No, not the Presidential race, though to be sure we’re still working through some of the process. Instead, let us consider the Senate: presently deadlocked at 50 Republicans and 48 Democrats, with a probable two seats up for runoff elections in Georgia.
Republicans don’t seem to have quite realized yet that the Democrats are probably going to win both seats.
It’s coming down to the wire, and there’s a ton of nervousness out there about who will win the election. Yes, Uncle Joe has a serious lead in the polls, but The Donald has been shown to be making gains among the undecideds — and we must remember that Clinton too led in the polls in 2016.
After all is said and done, it’s not the popular vote that will decide the election, nor should it be. It’s the Electoral College.
“But why would you vote third party? Don’t you realize that Trump is an existential threat? It’s not like the Greens will win anyway.”
I’ve heard this dozens of times and in many different ways, but the message is always the same. Substitute Biden for Trump and Libertarian for Green and it still works — though I more often hear words like “disaster” and “horrific” from my conservative friends.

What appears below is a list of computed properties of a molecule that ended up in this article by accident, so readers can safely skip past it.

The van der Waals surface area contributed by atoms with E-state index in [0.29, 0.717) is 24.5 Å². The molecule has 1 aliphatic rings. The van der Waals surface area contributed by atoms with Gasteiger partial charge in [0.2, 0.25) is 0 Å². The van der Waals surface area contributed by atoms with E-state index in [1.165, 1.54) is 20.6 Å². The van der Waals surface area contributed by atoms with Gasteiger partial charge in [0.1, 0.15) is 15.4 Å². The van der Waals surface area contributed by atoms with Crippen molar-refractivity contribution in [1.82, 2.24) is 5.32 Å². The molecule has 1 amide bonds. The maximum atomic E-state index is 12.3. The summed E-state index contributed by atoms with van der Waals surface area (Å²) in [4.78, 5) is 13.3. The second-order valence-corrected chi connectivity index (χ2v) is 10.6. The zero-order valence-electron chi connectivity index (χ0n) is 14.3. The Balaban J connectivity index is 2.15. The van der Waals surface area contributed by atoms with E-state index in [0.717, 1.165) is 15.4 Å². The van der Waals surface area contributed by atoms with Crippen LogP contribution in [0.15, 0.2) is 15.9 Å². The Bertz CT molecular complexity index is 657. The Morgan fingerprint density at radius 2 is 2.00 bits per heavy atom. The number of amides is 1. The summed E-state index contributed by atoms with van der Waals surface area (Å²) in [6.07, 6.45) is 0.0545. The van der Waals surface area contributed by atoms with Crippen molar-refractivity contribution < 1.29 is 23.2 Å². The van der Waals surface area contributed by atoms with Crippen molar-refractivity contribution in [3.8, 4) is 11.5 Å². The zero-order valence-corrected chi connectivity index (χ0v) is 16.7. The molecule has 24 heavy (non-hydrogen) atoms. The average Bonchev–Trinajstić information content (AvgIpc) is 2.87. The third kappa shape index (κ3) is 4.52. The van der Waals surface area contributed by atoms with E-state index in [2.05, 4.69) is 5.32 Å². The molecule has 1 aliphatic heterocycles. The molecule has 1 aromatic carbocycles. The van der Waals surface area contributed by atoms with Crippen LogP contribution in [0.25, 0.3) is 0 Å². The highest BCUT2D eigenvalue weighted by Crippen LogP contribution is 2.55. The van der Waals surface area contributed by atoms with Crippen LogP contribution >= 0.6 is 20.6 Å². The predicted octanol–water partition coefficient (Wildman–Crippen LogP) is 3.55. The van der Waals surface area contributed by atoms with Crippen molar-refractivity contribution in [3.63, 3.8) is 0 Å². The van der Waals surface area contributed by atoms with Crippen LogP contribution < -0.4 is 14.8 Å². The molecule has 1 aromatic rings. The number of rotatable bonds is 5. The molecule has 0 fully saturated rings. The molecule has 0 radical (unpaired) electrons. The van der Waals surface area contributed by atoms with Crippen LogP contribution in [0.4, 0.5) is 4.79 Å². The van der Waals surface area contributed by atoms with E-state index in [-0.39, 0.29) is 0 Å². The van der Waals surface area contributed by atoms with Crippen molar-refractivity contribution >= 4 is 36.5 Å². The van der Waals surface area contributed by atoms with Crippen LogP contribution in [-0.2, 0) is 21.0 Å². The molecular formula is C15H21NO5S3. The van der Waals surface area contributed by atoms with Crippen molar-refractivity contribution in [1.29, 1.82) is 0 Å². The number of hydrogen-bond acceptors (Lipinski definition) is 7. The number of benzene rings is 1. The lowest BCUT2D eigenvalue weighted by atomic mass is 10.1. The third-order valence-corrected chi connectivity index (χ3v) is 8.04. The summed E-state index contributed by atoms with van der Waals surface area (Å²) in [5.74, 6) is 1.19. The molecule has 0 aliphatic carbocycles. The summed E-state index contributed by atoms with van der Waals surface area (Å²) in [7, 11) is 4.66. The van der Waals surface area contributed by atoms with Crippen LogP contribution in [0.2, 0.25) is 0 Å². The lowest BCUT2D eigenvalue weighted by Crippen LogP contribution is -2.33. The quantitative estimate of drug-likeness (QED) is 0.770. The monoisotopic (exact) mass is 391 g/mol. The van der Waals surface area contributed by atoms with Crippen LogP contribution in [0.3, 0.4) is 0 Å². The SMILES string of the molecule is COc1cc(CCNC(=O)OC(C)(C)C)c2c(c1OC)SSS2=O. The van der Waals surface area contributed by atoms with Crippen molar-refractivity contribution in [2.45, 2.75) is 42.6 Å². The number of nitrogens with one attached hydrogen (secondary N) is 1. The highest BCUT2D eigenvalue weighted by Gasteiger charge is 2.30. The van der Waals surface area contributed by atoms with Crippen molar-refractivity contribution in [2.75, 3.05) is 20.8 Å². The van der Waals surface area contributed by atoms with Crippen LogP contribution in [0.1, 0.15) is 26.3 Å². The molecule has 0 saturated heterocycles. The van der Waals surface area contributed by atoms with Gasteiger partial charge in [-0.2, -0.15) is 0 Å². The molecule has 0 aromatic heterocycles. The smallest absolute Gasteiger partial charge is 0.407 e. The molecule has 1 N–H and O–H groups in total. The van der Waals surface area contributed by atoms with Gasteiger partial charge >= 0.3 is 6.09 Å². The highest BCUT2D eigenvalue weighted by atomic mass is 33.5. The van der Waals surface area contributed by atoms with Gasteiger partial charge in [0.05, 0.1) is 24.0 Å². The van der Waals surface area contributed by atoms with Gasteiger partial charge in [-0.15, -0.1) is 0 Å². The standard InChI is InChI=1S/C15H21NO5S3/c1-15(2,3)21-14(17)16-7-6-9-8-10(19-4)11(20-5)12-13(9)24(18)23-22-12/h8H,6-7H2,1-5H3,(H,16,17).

It’s official. The race is down to three candidates: Bernie Sanders, Joe Biden, and… oh, yes, Tulsi Gabbard.
With Warren’s announcement this morning, the last of the minor candidacies has ended. We won’t see eight people on the stage in the Arizona debate; we’ll see two. Not three, mind; The Party has been (more…)
Yesterday, Democratic voters in fourteen states and American Samoa participated in our quadrennial contest, where we choose the contender for the upcoming presidential race. People flocked to the polls in overwhelming numbers, in many cases swamping the facilities and staff to register their selection.
Common wisdom has it that the winner on Super Tuesday will (more…)
This may seem like a minor state contest, but in the greater scheme of things it’s vital. The entire D.N.C. conceit of identitarian politics is being tested today, and we’ll get to watch in real time. (more…)
What you need to know going into today: Nevada is a caucus state, but different from Iowa. Every state is different, of course, but Nevada is very different. And I’m not just talking about the prostitution laws, although that does hit politicians very close to home; no, they do everything differently here in the Sagebrush State.
To begin with, it’s a closed caucus; only registered party members can vote. Which would matter (more…)